The afternoon went fast and we were soon setting up camp amongst the trees. Tarps and Tarptents of every description were quickly hung and it soon became a settlement. Michael had brought a large fire pan and Mary was the keeper of the fire. Soon thirteen people were gathered around to chat and share a dessert brought by Ewa. Snow fell heavily and soon there were several inches of accumulation on people's one seemed to mind.

Saturday - Bitter Cold Lake Crossing

It had snowed throughout the night and quite heavily into the morning. The sound of snowflakes hitting my tarp lulled me to sleep and I was content. In the morning a few delays pushed our starting time to late morning. With a group this size, sledge problems, stove problems and more are inevitable.

The trees were now heavily laden with snow. Chris O., a promising film-maker, was making a documentary so he often went ahead to film the crew as they made their way through the forest.

After a restful lunch, many of us donned our insulated over-parka for quite awhile as the winds picked up and the snow squalls were frequent. Some times just for a few minutes a peak of blue sky would promise us a bit of reprieve.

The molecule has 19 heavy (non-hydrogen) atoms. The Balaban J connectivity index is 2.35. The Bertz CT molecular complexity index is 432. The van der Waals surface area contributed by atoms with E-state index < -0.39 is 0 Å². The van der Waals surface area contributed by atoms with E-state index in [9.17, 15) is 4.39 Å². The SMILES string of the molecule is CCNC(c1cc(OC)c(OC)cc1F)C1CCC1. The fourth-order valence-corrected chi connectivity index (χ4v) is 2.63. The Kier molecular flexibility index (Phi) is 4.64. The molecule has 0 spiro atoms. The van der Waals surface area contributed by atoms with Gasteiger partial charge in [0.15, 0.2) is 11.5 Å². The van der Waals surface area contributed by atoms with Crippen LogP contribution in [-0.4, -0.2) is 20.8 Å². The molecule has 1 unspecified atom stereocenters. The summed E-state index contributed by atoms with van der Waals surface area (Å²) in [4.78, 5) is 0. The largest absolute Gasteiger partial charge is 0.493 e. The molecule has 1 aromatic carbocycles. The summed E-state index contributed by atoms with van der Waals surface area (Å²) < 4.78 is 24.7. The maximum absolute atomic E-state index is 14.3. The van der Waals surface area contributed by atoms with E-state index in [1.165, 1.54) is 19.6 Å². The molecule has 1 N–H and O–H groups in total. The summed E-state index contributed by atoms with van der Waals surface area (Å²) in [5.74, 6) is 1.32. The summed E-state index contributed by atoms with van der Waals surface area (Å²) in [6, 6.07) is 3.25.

We walked across the blustery east arm of Stanley Lake and then up the shoreline and headed to the west arm where we were to make camp later.

Along the way the winds were wicked; we pulled our balaclavas or neck and face gaiters into place. Some of the participants had accumulated a good amount of frozen slush on the bottom of their sledges. They were having a heck of a time pulling their gear with so much drag on their sledges so they were forced to de-ice in the nasty conditions. Michael stayed to help while the rest of us went ahead and made our way inland to find a camp spot in a more protected area.

Today Chris L. was excited to be in the middle of a storm with much predicted snow. John seemed rather elated as well. It's fun to see new enthusiasm in the group as many of us have experienced these conditions often and some times it seems like any other day in the wintry north woods. I do love it myself but probably don't express it as well...I just appreciate it all the time!